David Dellinger: The Life and Times of a Nonviolent Revolutionary

By Andrew E. Hunt | Go to book overview

11
Staying the Course

Never cancel a rally or meeting. That’s the golden rule of the move-
ment. If even one person has troubled to come, carry on as if there are
1000. Every individual counts and bearing witness counts.

David Dellinger

NO OTHER DECADE transformed David Dellinger’s life as significantly as the 1960s. When it began, he still lived in the shadow of A. J. Muste, working as one of several editors of an increasingly influential but still marginal leftist magazine, and he was barely known outside radical pacifist circles. But by the close of the decade, he had become a leader in one of the largest mass protest movements in American history, a defendant in the famous—some say infamous—Chicago conspiracy trial, and a widely demanded speaker on college campuses across the nation. Although the era that Dellinger came to know as the “sixties” did not necessarily begin in 1960 or end in 1970, a precipitous decline of the sort of activism that he championed was evident by the early 1970s. So embedded in antiwar work and so optimistic was Dellinger that he hardly noticed it until the movement was nearly dormant by the mid-1970s. At the same time, Dellinger’s health and marriage took a turn for the worse.

Reasons to be discouraged abounded in mid-1970s: Ultraleft factions were self-destructing. Old comrades were scaling back their commitments or dropping out of the movement altogether. Federal officials were continuing their crackdowns. And a broad segment of the American public—weary after years of catastrophic warfare in Southeast Asia and upheaval at home—found solace in President Nixon’s decision to withdraw American troops from Vietnam and pursue “peace with honor.” The public’s hunger for order and calm persisted even as Nixon’s presidency collapsed under the crippling weight of the Water-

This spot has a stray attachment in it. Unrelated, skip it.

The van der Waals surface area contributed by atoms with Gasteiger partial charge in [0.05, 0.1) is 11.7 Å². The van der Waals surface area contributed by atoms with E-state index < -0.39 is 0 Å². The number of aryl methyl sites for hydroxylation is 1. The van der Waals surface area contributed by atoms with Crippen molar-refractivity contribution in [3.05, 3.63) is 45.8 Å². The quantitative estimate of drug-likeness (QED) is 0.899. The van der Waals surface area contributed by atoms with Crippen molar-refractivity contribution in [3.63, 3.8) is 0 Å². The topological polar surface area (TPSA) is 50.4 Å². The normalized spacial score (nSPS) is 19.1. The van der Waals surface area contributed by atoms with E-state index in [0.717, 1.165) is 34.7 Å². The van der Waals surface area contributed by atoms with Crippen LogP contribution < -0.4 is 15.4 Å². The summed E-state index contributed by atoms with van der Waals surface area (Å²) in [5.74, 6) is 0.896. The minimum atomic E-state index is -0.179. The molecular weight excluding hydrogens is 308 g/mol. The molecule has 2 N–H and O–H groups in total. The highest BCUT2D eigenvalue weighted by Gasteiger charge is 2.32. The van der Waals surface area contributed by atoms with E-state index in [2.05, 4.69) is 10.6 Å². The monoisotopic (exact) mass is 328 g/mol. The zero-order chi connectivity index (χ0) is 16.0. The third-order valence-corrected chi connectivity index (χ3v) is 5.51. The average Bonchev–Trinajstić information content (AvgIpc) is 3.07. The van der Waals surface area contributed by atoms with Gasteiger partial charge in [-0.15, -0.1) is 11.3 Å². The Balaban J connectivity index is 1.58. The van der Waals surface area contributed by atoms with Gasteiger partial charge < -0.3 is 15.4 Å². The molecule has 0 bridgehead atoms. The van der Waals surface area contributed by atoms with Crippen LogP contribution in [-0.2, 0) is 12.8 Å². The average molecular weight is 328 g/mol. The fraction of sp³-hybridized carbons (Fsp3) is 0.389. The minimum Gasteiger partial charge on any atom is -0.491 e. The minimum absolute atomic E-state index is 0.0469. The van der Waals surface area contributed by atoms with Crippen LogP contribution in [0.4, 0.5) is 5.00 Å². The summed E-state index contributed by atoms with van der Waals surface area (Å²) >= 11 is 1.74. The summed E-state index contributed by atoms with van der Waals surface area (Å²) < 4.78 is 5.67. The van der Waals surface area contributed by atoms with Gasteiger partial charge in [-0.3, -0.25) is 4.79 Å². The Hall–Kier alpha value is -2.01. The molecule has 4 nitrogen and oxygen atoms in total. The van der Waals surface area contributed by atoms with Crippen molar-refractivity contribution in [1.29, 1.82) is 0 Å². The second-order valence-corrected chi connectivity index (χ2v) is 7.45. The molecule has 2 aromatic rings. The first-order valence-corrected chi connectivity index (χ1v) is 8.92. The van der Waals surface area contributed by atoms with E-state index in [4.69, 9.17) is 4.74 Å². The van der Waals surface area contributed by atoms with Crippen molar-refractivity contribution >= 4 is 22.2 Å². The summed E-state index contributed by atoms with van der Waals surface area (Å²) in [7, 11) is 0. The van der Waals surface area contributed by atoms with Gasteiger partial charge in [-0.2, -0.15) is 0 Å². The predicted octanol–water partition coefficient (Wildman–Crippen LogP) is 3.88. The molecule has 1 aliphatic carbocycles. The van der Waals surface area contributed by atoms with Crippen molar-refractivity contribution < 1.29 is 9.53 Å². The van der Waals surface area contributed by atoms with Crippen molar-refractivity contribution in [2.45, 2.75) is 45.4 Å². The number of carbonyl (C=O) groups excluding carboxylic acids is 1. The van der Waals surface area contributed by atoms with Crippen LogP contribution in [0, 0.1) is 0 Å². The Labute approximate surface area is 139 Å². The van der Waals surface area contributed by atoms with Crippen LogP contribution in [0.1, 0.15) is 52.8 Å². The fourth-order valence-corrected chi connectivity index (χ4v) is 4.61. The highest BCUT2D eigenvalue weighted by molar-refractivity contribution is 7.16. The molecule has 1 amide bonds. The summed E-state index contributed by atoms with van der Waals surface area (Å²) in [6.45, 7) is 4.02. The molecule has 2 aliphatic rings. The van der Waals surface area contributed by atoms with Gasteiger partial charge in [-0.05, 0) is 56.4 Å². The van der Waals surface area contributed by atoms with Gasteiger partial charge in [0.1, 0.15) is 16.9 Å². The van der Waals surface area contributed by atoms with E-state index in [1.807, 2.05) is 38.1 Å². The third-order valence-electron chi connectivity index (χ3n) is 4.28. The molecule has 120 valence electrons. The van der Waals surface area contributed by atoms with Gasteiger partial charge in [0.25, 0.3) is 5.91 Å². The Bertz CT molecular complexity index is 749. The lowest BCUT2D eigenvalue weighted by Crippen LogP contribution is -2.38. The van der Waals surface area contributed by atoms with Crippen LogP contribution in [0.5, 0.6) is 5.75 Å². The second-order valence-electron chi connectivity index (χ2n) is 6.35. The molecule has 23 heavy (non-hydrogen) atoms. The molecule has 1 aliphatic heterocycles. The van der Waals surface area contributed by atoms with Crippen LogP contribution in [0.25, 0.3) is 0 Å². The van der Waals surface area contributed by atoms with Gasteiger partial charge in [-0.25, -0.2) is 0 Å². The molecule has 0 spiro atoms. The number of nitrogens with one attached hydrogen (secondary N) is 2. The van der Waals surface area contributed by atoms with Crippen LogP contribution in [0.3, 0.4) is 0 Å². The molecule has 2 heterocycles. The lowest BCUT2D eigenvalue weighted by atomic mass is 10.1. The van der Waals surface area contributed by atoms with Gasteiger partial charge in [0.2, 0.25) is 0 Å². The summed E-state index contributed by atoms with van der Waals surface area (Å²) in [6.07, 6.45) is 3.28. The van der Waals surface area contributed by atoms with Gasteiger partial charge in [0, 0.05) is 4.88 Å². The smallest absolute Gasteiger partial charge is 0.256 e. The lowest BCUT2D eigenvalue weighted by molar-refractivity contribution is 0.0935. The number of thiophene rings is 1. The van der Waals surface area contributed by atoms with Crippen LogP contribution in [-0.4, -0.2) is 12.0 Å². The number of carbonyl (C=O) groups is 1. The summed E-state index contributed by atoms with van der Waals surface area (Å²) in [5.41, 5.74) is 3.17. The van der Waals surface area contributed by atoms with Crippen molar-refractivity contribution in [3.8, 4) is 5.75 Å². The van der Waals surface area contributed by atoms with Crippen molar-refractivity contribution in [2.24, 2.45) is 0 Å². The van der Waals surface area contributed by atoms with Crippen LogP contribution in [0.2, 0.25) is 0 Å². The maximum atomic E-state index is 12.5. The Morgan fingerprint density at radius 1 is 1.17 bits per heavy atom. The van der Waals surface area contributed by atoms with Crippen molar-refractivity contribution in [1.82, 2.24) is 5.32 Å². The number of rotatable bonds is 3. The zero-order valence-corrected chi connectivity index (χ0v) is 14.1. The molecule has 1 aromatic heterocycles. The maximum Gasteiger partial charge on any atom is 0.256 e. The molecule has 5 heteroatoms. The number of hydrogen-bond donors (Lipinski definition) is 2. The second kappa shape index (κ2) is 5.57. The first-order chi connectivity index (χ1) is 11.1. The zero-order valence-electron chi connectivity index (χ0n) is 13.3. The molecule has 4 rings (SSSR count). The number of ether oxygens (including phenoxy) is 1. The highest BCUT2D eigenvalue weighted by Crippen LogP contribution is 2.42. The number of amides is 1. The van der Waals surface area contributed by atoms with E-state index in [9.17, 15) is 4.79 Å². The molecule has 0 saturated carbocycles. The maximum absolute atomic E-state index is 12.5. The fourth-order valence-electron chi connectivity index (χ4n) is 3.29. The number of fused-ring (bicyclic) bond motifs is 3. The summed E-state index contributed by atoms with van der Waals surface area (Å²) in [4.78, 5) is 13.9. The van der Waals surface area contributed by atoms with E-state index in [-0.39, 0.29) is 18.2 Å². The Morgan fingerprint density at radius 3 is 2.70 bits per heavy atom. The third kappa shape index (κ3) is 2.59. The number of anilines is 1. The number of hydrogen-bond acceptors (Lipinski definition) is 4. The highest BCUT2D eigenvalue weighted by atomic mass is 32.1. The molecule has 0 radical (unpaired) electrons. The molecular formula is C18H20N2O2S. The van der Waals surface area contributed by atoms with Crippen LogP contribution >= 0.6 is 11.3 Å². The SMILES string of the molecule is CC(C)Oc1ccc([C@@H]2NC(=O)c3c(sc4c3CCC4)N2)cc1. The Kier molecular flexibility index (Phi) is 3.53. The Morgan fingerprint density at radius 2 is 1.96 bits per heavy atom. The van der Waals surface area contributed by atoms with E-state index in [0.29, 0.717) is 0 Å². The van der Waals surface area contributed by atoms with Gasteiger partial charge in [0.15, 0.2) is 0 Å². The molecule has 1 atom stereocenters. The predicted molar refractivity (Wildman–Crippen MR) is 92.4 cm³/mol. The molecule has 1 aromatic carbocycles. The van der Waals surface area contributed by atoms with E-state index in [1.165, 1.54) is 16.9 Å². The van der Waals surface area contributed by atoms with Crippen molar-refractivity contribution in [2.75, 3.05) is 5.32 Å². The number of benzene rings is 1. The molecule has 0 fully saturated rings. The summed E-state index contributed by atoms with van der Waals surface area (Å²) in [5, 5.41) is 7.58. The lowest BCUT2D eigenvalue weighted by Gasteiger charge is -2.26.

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David Dellinger: The Life and Times of a Nonviolent Revolutionary
Table of contents

Table of contents

  • Title Page iii
  • Contents vii
  • Acknowledgments ix
  • Introduction 1
  • 1 - Wakefield 7
  • 2 - The Education of a Pacifist 20
  • 3 - The Hole 37
  • 4 - "Conchies" 62
  • 5 - A Rebel in Cold-War America 84
  • 6 - Winds of Change 108
  • 7 - The Birth of a Movement 124
  • 8 - Gandhi and Guerrilla 148
  • 9 - The Road to Chicago 172
  • 10 - Disrupting the Holy Mysteries 213
  • 11 - Staying the Course 237
  • 12 - Making Peace in Vermont 266
  • 13 - Farewell, Tough Guy 281
  • Notes 291
  • Bibliography 333
  • Index 343
  • About the Author 356
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